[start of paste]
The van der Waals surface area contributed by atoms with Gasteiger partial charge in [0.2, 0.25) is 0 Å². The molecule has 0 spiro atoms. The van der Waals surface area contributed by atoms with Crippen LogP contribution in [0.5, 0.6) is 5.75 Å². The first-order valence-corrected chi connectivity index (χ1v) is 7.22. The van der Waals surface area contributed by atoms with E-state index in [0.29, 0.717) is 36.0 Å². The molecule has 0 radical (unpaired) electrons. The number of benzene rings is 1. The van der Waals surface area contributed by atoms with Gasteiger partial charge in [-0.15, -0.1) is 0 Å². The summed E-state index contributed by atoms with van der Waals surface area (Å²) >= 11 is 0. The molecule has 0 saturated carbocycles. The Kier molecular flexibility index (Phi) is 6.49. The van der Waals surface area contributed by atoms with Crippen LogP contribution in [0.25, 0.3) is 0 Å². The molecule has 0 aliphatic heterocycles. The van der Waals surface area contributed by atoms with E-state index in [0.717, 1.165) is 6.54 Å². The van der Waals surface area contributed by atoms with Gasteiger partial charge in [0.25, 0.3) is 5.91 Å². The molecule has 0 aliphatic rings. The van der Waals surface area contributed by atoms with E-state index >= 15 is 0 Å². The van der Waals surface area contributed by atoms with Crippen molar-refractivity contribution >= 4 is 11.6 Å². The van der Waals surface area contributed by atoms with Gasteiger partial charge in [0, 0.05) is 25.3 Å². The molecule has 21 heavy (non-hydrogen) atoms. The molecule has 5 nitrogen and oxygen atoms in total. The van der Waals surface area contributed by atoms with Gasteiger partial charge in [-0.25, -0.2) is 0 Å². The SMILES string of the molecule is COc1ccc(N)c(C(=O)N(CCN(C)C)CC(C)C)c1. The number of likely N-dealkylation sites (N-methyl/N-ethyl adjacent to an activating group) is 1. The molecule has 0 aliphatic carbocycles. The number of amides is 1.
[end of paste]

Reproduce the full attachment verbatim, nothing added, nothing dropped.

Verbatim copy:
The van der Waals surface area contributed by atoms with Gasteiger partial charge in [0.2, 0.25) is 0 Å². The molecule has 0 spiro atoms. The van der Waals surface area contributed by atoms with Crippen LogP contribution in [0.5, 0.6) is 5.75 Å². The first-order valence-corrected chi connectivity index (χ1v) is 7.22. The van der Waals surface area contributed by atoms with E-state index in [0.29, 0.717) is 36.0 Å². The molecule has 0 radical (unpaired) electrons. The number of benzene rings is 1. The van der Waals surface area contributed by atoms with Gasteiger partial charge in [-0.15, -0.1) is 0 Å². The summed E-state index contributed by atoms with van der Waals surface area (Å²) >= 11 is 0. The molecule has 0 saturated carbocycles. The Kier molecular flexibility index (Phi) is 6.49. The van der Waals surface area contributed by atoms with Crippen LogP contribution in [0.25, 0.3) is 0 Å². The molecule has 0 aliphatic heterocycles. The van der Waals surface area contributed by atoms with E-state index in [0.717, 1.165) is 6.54 Å². The van der Waals surface area contributed by atoms with Gasteiger partial charge in [0.25, 0.3) is 5.91 Å². The molecule has 0 aliphatic rings. The van der Waals surface area contributed by atoms with E-state index >= 15 is 0 Å². The van der Waals surface area contributed by atoms with Crippen molar-refractivity contribution >= 4 is 11.6 Å². The van der Waals surface area contributed by atoms with Gasteiger partial charge in [0, 0.05) is 25.3 Å². The molecule has 21 heavy (non-hydrogen) atoms. The molecule has 5 nitrogen and oxygen atoms in total. The van der Waals surface area contributed by atoms with Gasteiger partial charge in [-0.25, -0.2) is 0 Å². The SMILES string of the molecule is COc1ccc(N)c(C(=O)N(CCN(C)C)CC(C)C)c1. The number of likely N-dealkylation sites (N-methyl/N-ethyl adjacent to an activating group) is 1. The molecule has 0 aliphatic carbocycles. The number of amides is 1.